You must continue to make payments to necessary expenditure such as gas, electricity and council tax once you are in the bankruptcy solution. Failure to make these payments could mean you gather new debt which won’t be included in your bankruptcy.

Benefits of Bankruptcy
  1. You will no longer have to negotiate or communicate with your creditors
  2. Once your bankruptcy is completed you will be able to regain control of you finances and move forward without any debt
  3. You no longer have to make payments towards your creditors. If you have available disposable income you will have to contribute this under an Income Payment Order for 3 years
  4. Creditors won’t be able to take any further action once you enter bankruptcy
Negatives of Bankruptcy
  1. Your credit rating is likely to be severely affected
  2. You cannot acquire credit of £500 or more without disclosing you are bankrupt
  3. You cannot be a director of a limited company
  4. You may lose your home (if it has equity), car or any other assets over £1,000
  5. Some employers will not allow you to enter bankruptcy and in doing so you could lose your job. You should check your contract of employment first.
  6. If you receive income for employment, a private pension or any other form of income which is not state benefits then you may be asked to make payments to your bankruptcy for 3 years.

Get In Touch For Bankruptcy Advice

Bankruptcy Examples

Andrew, 42 years old, Leeds

Andrew was a 42 year old living with his partner and 3 children in rented accommodation. Recently Andrew’s business ceased trading; it was a limited company, however he had a personal guarantee for 1 loan and the creditors were now actively seeking repayment. To help keep the business trading he used credit cards to pay for business costs until the pressure became too much and he decided to close the company.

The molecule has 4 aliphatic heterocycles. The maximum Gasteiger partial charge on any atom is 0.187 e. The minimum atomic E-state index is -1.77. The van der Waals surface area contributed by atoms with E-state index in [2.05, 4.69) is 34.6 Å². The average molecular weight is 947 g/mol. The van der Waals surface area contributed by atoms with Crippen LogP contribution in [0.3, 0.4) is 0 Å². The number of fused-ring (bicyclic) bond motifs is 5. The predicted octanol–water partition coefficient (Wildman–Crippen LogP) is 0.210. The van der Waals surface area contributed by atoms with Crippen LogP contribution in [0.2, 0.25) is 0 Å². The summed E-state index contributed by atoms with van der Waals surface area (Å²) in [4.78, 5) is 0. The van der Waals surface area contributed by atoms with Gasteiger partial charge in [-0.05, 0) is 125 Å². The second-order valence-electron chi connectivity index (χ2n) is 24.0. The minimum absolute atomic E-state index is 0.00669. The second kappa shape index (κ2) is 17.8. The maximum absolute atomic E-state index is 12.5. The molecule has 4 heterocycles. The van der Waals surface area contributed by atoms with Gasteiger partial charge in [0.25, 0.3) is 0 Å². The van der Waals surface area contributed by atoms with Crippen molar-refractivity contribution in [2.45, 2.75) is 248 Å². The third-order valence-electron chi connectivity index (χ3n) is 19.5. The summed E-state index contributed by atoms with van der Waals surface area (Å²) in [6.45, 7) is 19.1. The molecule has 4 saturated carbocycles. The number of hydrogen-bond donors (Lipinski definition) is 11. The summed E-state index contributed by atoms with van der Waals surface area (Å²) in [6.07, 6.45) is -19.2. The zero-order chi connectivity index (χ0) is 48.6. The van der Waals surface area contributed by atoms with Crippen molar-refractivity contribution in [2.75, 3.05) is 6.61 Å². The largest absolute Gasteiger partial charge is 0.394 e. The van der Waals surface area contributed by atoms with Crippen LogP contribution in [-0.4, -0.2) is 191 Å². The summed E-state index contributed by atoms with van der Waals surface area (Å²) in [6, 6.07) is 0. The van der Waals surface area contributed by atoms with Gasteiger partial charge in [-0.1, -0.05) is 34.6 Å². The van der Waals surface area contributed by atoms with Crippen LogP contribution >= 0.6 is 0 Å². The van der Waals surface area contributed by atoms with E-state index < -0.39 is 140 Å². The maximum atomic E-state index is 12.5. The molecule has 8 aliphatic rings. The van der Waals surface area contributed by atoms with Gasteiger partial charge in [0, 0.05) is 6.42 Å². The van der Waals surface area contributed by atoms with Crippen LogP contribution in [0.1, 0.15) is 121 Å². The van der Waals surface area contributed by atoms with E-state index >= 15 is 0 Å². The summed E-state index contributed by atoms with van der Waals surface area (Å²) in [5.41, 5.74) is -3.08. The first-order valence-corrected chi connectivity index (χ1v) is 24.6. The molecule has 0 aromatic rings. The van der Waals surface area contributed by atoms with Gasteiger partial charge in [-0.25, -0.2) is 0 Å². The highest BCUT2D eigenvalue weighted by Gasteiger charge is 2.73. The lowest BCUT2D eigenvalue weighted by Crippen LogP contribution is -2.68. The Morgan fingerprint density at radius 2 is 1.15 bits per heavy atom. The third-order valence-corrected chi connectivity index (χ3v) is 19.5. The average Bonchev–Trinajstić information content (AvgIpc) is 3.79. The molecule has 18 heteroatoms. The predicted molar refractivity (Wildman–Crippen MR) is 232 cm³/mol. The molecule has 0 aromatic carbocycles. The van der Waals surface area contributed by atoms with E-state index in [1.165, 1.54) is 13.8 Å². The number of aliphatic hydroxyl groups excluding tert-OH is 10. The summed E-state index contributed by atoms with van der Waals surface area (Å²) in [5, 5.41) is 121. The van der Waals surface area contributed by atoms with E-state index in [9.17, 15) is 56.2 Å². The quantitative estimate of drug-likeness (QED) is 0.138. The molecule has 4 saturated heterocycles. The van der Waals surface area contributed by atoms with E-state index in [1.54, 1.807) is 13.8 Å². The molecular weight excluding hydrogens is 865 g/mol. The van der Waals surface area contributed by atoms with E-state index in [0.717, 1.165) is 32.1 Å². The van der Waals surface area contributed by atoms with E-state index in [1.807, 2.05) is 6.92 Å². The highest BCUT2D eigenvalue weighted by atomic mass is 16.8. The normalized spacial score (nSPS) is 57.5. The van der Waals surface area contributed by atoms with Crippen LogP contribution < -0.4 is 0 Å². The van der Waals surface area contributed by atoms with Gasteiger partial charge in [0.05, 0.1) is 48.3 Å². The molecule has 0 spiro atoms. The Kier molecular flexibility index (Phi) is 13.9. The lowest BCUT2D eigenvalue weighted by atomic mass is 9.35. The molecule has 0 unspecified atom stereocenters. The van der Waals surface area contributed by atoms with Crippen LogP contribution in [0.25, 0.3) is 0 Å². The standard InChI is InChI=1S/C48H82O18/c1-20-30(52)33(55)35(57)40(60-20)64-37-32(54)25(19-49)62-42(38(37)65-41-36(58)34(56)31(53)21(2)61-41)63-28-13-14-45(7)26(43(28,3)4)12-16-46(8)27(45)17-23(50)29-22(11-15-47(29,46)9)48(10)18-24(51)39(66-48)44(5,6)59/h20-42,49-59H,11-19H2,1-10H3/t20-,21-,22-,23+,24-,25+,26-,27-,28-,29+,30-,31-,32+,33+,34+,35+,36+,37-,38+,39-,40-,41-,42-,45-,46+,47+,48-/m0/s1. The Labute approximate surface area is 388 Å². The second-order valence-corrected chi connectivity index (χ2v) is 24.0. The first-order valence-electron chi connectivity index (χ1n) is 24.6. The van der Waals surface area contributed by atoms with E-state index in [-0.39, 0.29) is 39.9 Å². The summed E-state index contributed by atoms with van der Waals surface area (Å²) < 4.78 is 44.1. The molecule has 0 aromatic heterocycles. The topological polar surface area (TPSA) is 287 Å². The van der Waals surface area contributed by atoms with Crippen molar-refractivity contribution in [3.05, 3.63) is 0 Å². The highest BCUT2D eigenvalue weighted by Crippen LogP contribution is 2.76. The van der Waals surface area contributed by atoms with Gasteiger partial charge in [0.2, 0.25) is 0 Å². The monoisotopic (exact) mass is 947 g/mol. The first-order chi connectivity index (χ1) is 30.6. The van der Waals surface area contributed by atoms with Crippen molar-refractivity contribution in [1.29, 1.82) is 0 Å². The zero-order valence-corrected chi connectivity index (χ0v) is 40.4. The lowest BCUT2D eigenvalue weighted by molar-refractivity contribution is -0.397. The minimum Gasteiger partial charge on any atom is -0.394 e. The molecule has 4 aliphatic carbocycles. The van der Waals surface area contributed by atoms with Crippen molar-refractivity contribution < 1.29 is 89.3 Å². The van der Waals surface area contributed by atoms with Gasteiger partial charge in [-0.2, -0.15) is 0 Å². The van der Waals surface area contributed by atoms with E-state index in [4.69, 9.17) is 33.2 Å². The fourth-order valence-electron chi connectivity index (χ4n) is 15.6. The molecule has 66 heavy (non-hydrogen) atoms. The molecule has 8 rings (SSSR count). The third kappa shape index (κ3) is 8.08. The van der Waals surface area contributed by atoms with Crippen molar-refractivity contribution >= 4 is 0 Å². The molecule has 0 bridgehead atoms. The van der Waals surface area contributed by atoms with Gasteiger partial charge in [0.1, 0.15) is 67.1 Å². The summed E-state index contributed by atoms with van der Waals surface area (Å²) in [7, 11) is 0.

He was solely living on benefits and whilst he was looking for employment, his level of debt was too large to repay the money he owed. Andrew had thought about the IVA option however didn’t think he would be able to afford the monthly contribution when he found work. We assisted Andrew with the bankruptcy process and explained about the online application. Andrew’s supportive debt adviser explained the costs to enter bankruptcy and the next steps. Andrew asked friends to help him with the bankruptcy application fee and he’s now protected from his creditors.

Liz, 67 years old, Stockport

We helped Liz with her bankruptcy solution when she reached out for advice.

One of our helpful volunteers took the initial call and asked a debt adviser to provide advice. Liz was recently retired and struggling to maintain repayments to her debts. With only state pensions / benefits as income, she was finding it tough to continue to pay all of her creditors. After completing a statement of affairs, Liz was unable to contribute any of her disposable income each month to her creditors and felt her unsecured debt (£24,000) was too large to repay. Liz had no assets and was living in rented accommodation. 

Liz explained that she felt obligated to repay the debt, but agreed that she financial would not be able to.

After paying the £680, Liz was appointed an official receiver to manage her bankruptcy and would be discharged and debt free within 1 year.

We Have The Answers
How Do I Make Myself Bankrupt?

You can make yourself bankrupt by completing bankruptcy forms and paying the necessary fees. You will be asked to complete the Debtor’s bankruptcy petition along with a statement of your affairs. You should then find out when your local court deals with bankruptcy petitions and make your way to the court with your money and application forms.

What Is Cost Of Bankruptcy

Bankruptcy fees vary depending on where you live in the UK. 

In England and Wales the cost to enter bankruptcy is £680.

In Northern Ireland the cost of bankruptcy is £683.

What Debts Are Included In Bankrupcy

The majority of your debts will be included in bankruptcy. 

Debts which cannot be included in a bankruptcy include:

  • TV licence arrears
  • Child maintenance arrears
  • Court fines
  • Fraudulently accrued debt
What Does Bankruptcy Mean

Bankruptcy can have a severe affect on your life and entering it is a decision which shouldn't be taken lightly. 

It will help clear your debt, enabling you to move forward without the same financial worries. 

 

What Happens After Bankruptcy

Normally, someone entering bankruptcy will be discharged after 1 year, with their debts being cleared. 

In some instances a person will be asked to make a payment each month for 3 years. This is called an income payment order.

In rare cases, the official receiver will extend the bankruptcy for up to 15 yrs. This is only likely to happen should the debt have been accrued via dishonest or reckless actions. 

Is It Possible To Enter A Joint Bankruptcy